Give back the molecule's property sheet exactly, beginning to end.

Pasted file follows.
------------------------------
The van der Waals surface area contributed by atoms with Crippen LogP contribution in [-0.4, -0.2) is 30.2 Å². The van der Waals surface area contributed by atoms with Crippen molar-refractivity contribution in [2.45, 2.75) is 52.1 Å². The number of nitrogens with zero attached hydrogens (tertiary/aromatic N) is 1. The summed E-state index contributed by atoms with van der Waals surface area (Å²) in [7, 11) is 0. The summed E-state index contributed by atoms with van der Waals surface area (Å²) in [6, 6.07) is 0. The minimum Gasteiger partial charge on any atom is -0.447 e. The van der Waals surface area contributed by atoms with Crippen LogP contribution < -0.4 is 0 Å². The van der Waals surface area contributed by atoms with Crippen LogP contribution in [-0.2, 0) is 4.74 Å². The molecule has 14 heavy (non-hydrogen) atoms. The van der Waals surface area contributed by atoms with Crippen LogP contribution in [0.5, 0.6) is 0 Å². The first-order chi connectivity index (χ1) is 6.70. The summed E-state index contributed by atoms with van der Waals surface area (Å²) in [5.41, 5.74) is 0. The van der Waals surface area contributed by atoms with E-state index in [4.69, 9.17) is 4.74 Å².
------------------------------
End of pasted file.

The van der Waals surface area contributed by atoms with Crippen LogP contribution in [-0.4, -0.2) is 30.2 Å². The van der Waals surface area contributed by atoms with Crippen molar-refractivity contribution in [2.45, 2.75) is 52.1 Å². The number of nitrogens with zero attached hydrogens (tertiary/aromatic N) is 1. The summed E-state index contributed by atoms with van der Waals surface area (Å²) in [7, 11) is 0. The summed E-state index contributed by atoms with van der Waals surface area (Å²) in [6, 6.07) is 0. The minimum Gasteiger partial charge on any atom is -0.447 e. The van der Waals surface area contributed by atoms with Crippen LogP contribution < -0.4 is 0 Å². The van der Waals surface area contributed by atoms with Crippen LogP contribution in [-0.2, 0) is 4.74 Å². The molecule has 14 heavy (non-hydrogen) atoms. The van der Waals surface area contributed by atoms with Crippen LogP contribution in [0.5, 0.6) is 0 Å². The first-order chi connectivity index (χ1) is 6.70. The summed E-state index contributed by atoms with van der Waals surface area (Å²) in [5.41, 5.74) is 0. The van der Waals surface area contributed by atoms with E-state index in [4.69, 9.17) is 4.74 Å².